Companies use customer relationship surveys to understand and improve the health of the customer relationship. Customers are asked to provide ratings about their overall experience with and loyalty towards the company/brand. These customer feedback data are analyzed to help companies diagnose problem areas that, when addressed, will increase customer loyalty, driving business growth. Even though the customer relationship survey is only one component of a customer feedback program, it oftentimes provides the main data collection source of many businesses' customer experience management (CEM) programs. Consequently, creating an effective customer relationship survey is critical to the program's success.
EFM bloggers have provided great advice about creating effective survey programs. For example, Vovici and Satmetrix examine the components of the survey process in "The Silver Bullet to Survey Success" and "Customer Survey Design and NPS Measures, respectively. Allegiance examines the survey invitation in "The Invitation is Everything: Creating a Powerful Survey Invitation".
The Optimal Customer Relationship Survey
Below are my thoughts on developing customer relationship surveys. These guidelines are based on my 20+ years of experience conducting these types of surveys for many enterprise companies. To see the guidelines in action, I have developed a standardized customer relationship survey, the Customer Relationship Diagnostic (CRD), a business intelligence solution to help companies measure, improve and valuate the health of the customer relationship.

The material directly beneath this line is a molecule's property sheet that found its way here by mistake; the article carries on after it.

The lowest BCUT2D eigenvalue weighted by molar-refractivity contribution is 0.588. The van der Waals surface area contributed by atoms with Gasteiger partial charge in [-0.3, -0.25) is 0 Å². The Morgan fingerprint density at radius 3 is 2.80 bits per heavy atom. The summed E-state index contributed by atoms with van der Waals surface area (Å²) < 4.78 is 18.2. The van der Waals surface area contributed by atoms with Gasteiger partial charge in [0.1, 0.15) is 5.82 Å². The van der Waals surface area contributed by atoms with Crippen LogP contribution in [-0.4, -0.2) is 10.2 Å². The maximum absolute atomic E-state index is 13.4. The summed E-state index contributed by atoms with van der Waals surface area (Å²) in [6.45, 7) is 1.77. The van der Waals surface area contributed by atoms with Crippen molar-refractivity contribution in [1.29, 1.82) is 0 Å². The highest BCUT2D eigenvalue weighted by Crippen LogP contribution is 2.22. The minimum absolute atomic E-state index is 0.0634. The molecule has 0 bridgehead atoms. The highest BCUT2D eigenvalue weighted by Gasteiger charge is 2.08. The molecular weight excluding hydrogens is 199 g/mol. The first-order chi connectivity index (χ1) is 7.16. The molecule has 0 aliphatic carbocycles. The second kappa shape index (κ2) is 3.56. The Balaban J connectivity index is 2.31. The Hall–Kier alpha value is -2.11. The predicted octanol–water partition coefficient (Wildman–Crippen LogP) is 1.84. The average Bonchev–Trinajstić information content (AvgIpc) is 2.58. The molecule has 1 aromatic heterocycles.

When creating/editing your customer relationship survey, you need to consider both analytic (e.g., empirical/psychometric) and practical (e.g., survey length) issues to maximize the value you receive from the survey. Generally speaking, the optimal customer relationship survey can be divided into four (4) sections, each with its specific questions. These survey sections are:
- Customer Loyalty
- Customer Experience
- Competitive Benchmark
- Additional Questions (e.g., open-ended, demographics, targeted)
1. Customer Loyalty
When selecting your customer loyalty questions, consider your business growth strategy and current business environment. Do you have a high defection rate? Do you want to increase average revenue per customer? Customer loyalty behaviors come in a variety of different forms (recommendations, satisfaction, continued patronage, increase purchases, share of wallet). Each type of loyalty is responsible for different types of business growth.